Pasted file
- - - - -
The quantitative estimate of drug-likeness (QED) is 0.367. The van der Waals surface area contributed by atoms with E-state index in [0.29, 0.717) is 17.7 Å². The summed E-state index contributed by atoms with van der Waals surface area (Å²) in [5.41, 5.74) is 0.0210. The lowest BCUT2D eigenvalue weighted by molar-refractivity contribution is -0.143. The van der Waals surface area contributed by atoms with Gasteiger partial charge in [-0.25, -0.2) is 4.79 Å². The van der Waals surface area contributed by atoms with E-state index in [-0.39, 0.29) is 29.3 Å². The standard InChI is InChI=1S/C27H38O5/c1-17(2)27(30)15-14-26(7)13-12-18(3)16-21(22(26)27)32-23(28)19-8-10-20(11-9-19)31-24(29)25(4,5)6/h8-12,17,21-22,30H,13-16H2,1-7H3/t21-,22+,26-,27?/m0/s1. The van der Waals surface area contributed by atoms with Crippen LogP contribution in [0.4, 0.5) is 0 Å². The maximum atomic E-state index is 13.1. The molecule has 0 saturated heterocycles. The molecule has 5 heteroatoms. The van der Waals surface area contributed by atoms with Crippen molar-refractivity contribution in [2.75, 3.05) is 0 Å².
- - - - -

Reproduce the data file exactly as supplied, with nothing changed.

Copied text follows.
The quantitative estimate of drug-likeness (QED) is 0.367. The van der Waals surface area contributed by atoms with E-state index in [0.29, 0.717) is 17.7 Å². The summed E-state index contributed by atoms with van der Waals surface area (Å²) in [5.41, 5.74) is 0.0210. The lowest BCUT2D eigenvalue weighted by molar-refractivity contribution is -0.143. The van der Waals surface area contributed by atoms with Gasteiger partial charge in [-0.25, -0.2) is 4.79 Å². The van der Waals surface area contributed by atoms with E-state index in [-0.39, 0.29) is 29.3 Å². The standard InChI is InChI=1S/C27H38O5/c1-17(2)27(30)15-14-26(7)13-12-18(3)16-21(22(26)27)32-23(28)19-8-10-20(11-9-19)31-24(29)25(4,5)6/h8-12,17,21-22,30H,13-16H2,1-7H3/t21-,22+,26-,27?/m0/s1. The van der Waals surface area contributed by atoms with Crippen LogP contribution in [0.4, 0.5) is 0 Å². The maximum atomic E-state index is 13.1. The molecule has 0 saturated heterocycles. The molecule has 5 heteroatoms. The van der Waals surface area contributed by atoms with Crippen molar-refractivity contribution in [2.75, 3.05) is 0 Å².